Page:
06:36 AM EDT 03/19/2015
The Wizard of Oz
Originally posted 11/25/2014 07:30AM
Originally posted 10/01/2014 08:15AM
If you've ever wondered what happened to Harrison Ford's Indiana Jones hat from Raiders of the Lost Ark, Henry Cavill's Superman cape from Man of Steel or Judy Garland's ruby slippers from The Wizard of Oz, the answer is that they're all actually in the same place.
Originally posted 05/19/2014 03:15PM
Now here's a question we're sure nobody's asked Tara, the cat who has been applauded the world over for saving a 4-year-old boy from a vicious dog: Have you ever considered an acting career?
Originally posted 03/01/2014 07:00AM
With the click of her heels – all three times – Dorothy secured her rightful place in our hearts forever.
Just as there is no place like home, there is no movie quite like The Wizard of Oz, which has inspired generations of movie watchers to skip down the yellow brick road since its 1939 release.
That's right: It's been 75 years since the world was introduced to Dorothy (a doe-eyed Judy Garland) and the gang (the Scarecrow, Tin Man and Cowardly Lion) on their Technicolor journey through Oz.
As the Academy honors the cinema classic at this year's Oscars, we're still singing along to "Over the Rainbow" (which won Best Original Song of 1939) – and here's why.
Originally posted 02/26/2014 01:00PM
It's hard to believe that it was 75 years ago when we first heard the phrase, "There's no place like home." But the beloved Wizard of Oz is celebrating its diamond anniversary this year, and the film will be recognized with a tribute at this Sunday's Oscars.
In the 75 years since the movie hit, though, a lot has changed. We have the Internet, cell phones and iPads, oh my! Plus, you know, commercial air travel, microwaves, color TV and a whole host of other inventions we're surely forgetting. So, how would access to these technologies have changed things in Oz? Well for starters, it might not have even ever happened …
Originally posted 01/17/2014 04:00PM
Ruth Robinson Duccini, the last of the original female Munchkins from the 1939 movie The Wizard of Oz, has died. She was 95.
Originally posted 12/18/2013 09:00AM
Have you ever wanted a Tron suit? Would you be willing to sell your car, or perhaps one of your less-essential internal organs, for it?
If so, we have great news for you.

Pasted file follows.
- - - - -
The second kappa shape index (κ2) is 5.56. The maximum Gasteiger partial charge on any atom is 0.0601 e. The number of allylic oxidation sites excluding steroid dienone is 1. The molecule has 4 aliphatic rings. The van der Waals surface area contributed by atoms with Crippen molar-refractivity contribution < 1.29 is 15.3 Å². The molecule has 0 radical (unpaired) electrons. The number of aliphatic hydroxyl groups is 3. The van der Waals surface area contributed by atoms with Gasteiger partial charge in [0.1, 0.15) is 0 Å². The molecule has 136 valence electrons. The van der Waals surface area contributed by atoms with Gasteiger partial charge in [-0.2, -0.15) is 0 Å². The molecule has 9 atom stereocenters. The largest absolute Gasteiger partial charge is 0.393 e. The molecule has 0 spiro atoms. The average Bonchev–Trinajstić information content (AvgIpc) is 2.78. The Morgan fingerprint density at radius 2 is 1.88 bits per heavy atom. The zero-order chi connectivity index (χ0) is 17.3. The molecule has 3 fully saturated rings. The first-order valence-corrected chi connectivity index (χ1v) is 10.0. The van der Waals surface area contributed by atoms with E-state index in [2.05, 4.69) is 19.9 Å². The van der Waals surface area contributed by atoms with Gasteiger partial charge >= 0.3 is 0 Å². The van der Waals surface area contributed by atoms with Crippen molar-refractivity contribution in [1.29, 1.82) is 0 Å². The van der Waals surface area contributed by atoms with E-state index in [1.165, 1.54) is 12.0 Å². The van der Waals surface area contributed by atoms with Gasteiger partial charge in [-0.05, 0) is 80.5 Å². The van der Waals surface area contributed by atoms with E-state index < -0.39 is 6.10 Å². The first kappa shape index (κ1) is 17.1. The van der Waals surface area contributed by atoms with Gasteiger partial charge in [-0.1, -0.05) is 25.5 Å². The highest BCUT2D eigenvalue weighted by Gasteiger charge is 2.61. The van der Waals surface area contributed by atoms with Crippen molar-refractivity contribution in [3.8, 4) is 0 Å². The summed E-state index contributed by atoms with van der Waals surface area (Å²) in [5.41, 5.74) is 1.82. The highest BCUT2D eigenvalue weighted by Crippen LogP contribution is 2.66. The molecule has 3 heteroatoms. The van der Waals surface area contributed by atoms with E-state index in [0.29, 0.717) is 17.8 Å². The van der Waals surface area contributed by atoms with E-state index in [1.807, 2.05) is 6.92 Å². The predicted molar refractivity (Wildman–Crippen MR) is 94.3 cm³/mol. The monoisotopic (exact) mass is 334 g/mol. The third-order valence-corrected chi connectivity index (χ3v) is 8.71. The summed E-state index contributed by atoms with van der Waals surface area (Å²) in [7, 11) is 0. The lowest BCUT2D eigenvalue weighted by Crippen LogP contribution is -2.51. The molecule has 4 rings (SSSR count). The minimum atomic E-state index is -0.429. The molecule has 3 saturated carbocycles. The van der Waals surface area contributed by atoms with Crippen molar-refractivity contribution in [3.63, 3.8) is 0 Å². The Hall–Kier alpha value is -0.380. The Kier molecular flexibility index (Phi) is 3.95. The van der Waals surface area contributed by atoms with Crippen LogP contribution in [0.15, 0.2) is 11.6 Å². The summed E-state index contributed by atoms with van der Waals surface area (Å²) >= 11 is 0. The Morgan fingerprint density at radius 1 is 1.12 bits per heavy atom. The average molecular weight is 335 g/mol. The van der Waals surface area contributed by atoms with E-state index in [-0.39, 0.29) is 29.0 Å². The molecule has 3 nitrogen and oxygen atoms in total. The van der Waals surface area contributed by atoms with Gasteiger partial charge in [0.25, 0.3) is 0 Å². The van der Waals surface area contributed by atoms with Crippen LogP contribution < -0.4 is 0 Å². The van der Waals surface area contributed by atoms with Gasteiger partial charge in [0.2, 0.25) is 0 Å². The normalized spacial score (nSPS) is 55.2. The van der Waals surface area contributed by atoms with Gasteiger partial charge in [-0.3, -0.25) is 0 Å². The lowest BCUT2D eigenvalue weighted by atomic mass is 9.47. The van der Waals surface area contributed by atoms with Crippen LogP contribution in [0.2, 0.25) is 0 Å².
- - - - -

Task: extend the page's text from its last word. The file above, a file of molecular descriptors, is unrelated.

Auction house Profiles in History is auctioning off an astounding number of pieces of Hollywood memorabilia on Dec. 21.
While the average fan probably can't afford any of it, even average fans can pray for a Christmas miracle.
Originally posted 08/08/2013 11:20AM
Margaret Pellegrini, one of the original Munchkins from the 1939 classic movie The Wizard of Oz, has died. She was 89.
Pellegrini suffered a stroke Monday at her Glendale, Ariz., home and died Wednesday at a Phoenix-area hospital.
Her death was confirmed by Ted Bulthaup, a Woodbridge, Ill., resident who owns a Chicago theater where Pellegrini and other Munchkins have made special appearances. He says he learned of it from Pellegrini's relatives.
Originally posted 11/14/2012 11:10AM
Nostalgic fans of Dorothy, Toto and witches (both good and bad) will soon get to revisit the wonderful world of Oz – this time in a new film from Disney that takes viewers back in time before the beloved wizard behind the curtain found his magical groove.
Disney released its trailer for the ambitious prequel Oz The Great and Powerful, which stars James Franco as Oscar Diggs, a small-town circus magician who is swept away in a cyclone to ... somewhere over the rainbow. Diggs thinks he's found fame and fortune in the magical kingdom until he runs into trio of witches who doubt he's the wizard they were hoping for and expecting.
Signing on as witches for the 3-D movie, directed by Sam Raimi and set for a March 8 release, are Mila Kunis, Rachel Weisz and Michelle Williams, who will play Glinda, the good witch of the original classic, The Wizard of Oz.
Originally posted 02/27/2012 01:00AM
Considering that last year's Oscars were so thumpingly bad – co-host James Franco behaved as if he'd been taken out of the freezer, left on the counter and unevenly thawed – last night's broadcast was a welcome relief.
The strength of the show ultimately rests on the heat of the biggest contests – I doubt Americans were on the edge of their seats wondering whether the cosmically inscrutable Tree of Life could score an upset over the French silent The Artist – but the production looked great and flowed well.
Billy Crystal was hosting for his ninth time, brought on after Eddie Murphy dropped out in November, and it felt no different from his seventh, eighth or (if one were to project) fifty-seventh time.
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